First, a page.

“If he still lived, I'd ask him how he made such an impact”
Martin meets JML* enthusiasts
Martin Edin Grimheden went to a funeral for an old colleague and returned with an eagerness to make an impact in people's lives. A man told his story about coming to KTH from abroad, being distressed by the Swedish culture and getting support from the old colleague – something that changed his life.
"Last week, I participated in a funeral for a colleague who had just passed away. When I studied at KTH, the colleague was one of my teachers and later became a colleague. He retired a few years ago but continued to show up now and then at KTH. Even though the farewell was a sad story, at the social gathering afterwards, friends and family told stories of the colleague, helping to preserve him in our memories, with many laughs.
Stories were told from when the colleague studied at KTH, in the early 70:s, by his classmates. His family told stories about his love for teaching, engagement with his students, and work. But one story in particular really hit me. A man of my age told a story about his journey at KTH. This man came to KTH as a young international student, leaving his home country to study at KTH. His home country was quite strict and regulated, and he was used to following rules, structure and authority. He explained feeling huge distress in Sweden and at KTH, not being able to cope with freedom and having to take many decisions, particularly related to studies and future career.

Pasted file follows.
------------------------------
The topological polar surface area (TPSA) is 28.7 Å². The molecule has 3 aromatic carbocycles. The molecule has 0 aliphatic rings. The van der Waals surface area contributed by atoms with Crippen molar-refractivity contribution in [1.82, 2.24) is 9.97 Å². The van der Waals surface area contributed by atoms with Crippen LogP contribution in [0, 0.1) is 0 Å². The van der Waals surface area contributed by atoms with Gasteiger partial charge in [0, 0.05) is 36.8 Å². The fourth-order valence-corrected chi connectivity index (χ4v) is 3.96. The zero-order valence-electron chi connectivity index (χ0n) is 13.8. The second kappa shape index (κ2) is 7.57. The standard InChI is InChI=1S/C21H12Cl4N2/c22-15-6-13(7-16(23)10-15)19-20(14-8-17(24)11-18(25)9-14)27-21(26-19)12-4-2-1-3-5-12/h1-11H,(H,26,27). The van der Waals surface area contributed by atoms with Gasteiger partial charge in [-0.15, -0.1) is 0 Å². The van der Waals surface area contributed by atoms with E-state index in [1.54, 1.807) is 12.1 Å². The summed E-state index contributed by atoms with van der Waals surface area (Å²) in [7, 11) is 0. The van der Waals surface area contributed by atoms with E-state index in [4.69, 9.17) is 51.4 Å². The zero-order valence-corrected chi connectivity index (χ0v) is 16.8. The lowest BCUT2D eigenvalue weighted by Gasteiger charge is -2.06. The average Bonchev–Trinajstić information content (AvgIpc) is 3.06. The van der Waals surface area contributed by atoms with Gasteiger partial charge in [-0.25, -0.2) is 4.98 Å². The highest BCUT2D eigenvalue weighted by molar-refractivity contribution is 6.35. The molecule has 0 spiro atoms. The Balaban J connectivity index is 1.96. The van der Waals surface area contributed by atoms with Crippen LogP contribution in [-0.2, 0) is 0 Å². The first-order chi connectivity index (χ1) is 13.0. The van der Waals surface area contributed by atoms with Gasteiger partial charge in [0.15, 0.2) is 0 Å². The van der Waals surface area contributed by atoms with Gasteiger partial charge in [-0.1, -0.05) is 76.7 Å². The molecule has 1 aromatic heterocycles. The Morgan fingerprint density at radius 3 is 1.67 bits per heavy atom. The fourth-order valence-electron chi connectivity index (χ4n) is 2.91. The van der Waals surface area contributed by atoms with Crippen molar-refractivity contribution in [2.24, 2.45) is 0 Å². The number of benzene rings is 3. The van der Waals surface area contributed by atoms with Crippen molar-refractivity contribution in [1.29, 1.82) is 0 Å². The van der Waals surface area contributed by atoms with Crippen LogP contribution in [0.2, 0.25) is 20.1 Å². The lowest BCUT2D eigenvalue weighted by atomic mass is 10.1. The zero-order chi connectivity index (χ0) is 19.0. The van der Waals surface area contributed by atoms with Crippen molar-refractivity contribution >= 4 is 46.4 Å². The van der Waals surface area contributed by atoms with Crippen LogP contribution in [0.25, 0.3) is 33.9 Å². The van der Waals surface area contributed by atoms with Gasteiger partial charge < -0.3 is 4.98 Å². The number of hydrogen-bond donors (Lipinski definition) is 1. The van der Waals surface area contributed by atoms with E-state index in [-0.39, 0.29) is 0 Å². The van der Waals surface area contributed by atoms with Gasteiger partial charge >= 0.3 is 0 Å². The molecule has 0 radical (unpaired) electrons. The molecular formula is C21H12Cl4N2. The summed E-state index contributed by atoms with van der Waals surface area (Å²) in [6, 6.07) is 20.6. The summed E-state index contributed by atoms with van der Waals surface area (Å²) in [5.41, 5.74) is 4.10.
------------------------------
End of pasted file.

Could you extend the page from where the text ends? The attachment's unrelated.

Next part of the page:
He then went on to describe how the now buried colleague took him under his wing, supported him during his studies, and how this changed his life. The colleague could see and understand the struggles of the student; he could understand how the change of culture became a struggle for the student long before the student himself understood. The colleague saw the challenges and could guide the student during the years at KTH. The student explained it as a pivotal moment, even though it was just a few meetings and brief interactions. But these discussions led to him giving this speech, perhaps 30 years later, explaining how these meetings had changed his life.
How can such a small input from one person create such an impact on another person? Did the colleague have a sixth sense for handling the situation? I have struggled with this. How was he able to put himself into the position of the international student so that he could see what was needed?
I wish I could create an impact in the same way. I wish I could support my students and colleagues in the same way. I wish I knew how to practice and develop this ability. I have taken several management training courses, I have studied pedagogy. But I can’t say that I have practiced how to increase the awareness of the needs of my fellow students and colleagues. I don't even know how or where to start.
One thing became clearer after this funeral. If I want to improve my skills in treating people equally, in gender equality, heterogeneity etc., then I need to focus more on understanding from the other's perspective and see things with different eyes. The colleague was one of the best teachers we have ever seen, a real problem solver. He was even awarded an honorary doctorate after his retirement. If he still lived, I'd try to ask him how he did to create such a large impact on the student, but, knowing him, I'd only get a smile and a laugh as a response. And a story about a completely different topic".
Text: Martin Edin Grimheden, JMLA** at the ITM School
* JML = a KTH concept that stands for Gender Equality, Diversity and Equal opportunities
** JMLA = Gender equality, diversity and equal treatment manager